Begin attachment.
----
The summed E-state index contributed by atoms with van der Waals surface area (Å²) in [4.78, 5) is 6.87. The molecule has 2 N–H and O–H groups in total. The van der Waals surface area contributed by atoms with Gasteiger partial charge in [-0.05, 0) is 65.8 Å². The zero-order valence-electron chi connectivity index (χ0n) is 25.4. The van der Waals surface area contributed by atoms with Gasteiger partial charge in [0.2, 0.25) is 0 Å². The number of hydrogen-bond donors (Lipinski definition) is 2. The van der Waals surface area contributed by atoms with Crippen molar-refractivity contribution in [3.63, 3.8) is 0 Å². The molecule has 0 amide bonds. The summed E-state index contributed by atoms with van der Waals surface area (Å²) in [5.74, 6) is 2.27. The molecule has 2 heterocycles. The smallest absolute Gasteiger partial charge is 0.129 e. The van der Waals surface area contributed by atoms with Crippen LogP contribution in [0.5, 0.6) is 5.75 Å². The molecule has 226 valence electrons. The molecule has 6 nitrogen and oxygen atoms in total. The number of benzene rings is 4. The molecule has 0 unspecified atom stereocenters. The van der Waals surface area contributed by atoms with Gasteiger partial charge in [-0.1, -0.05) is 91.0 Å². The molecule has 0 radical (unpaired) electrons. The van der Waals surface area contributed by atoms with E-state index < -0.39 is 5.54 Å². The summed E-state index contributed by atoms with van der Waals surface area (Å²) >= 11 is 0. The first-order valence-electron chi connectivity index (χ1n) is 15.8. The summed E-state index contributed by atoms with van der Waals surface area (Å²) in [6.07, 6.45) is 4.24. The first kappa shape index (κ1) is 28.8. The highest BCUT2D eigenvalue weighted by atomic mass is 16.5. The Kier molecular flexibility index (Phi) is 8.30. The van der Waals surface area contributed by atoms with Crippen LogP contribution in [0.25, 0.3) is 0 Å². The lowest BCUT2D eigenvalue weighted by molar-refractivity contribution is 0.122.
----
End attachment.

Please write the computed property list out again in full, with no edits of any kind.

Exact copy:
The summed E-state index contributed by atoms with van der Waals surface area (Å²) in [4.78, 5) is 6.87. The molecule has 2 N–H and O–H groups in total. The van der Waals surface area contributed by atoms with Gasteiger partial charge in [-0.05, 0) is 65.8 Å². The zero-order valence-electron chi connectivity index (χ0n) is 25.4. The van der Waals surface area contributed by atoms with Gasteiger partial charge in [0.2, 0.25) is 0 Å². The number of hydrogen-bond donors (Lipinski definition) is 2. The van der Waals surface area contributed by atoms with Crippen molar-refractivity contribution in [3.63, 3.8) is 0 Å². The molecule has 0 amide bonds. The summed E-state index contributed by atoms with van der Waals surface area (Å²) in [5.74, 6) is 2.27. The molecule has 2 heterocycles. The smallest absolute Gasteiger partial charge is 0.129 e. The van der Waals surface area contributed by atoms with Crippen LogP contribution in [0.5, 0.6) is 5.75 Å². The molecule has 226 valence electrons. The molecule has 6 nitrogen and oxygen atoms in total. The number of benzene rings is 4. The molecule has 0 unspecified atom stereocenters. The van der Waals surface area contributed by atoms with Gasteiger partial charge in [-0.1, -0.05) is 91.0 Å². The molecule has 0 radical (unpaired) electrons. The van der Waals surface area contributed by atoms with E-state index < -0.39 is 5.54 Å². The summed E-state index contributed by atoms with van der Waals surface area (Å²) >= 11 is 0. The first-order valence-electron chi connectivity index (χ1n) is 15.8. The summed E-state index contributed by atoms with van der Waals surface area (Å²) in [6.07, 6.45) is 4.24. The first kappa shape index (κ1) is 28.8. The highest BCUT2D eigenvalue weighted by atomic mass is 16.5. The Kier molecular flexibility index (Phi) is 8.30. The van der Waals surface area contributed by atoms with Crippen LogP contribution in [0.25, 0.3) is 0 Å². The lowest BCUT2D eigenvalue weighted by molar-refractivity contribution is 0.122.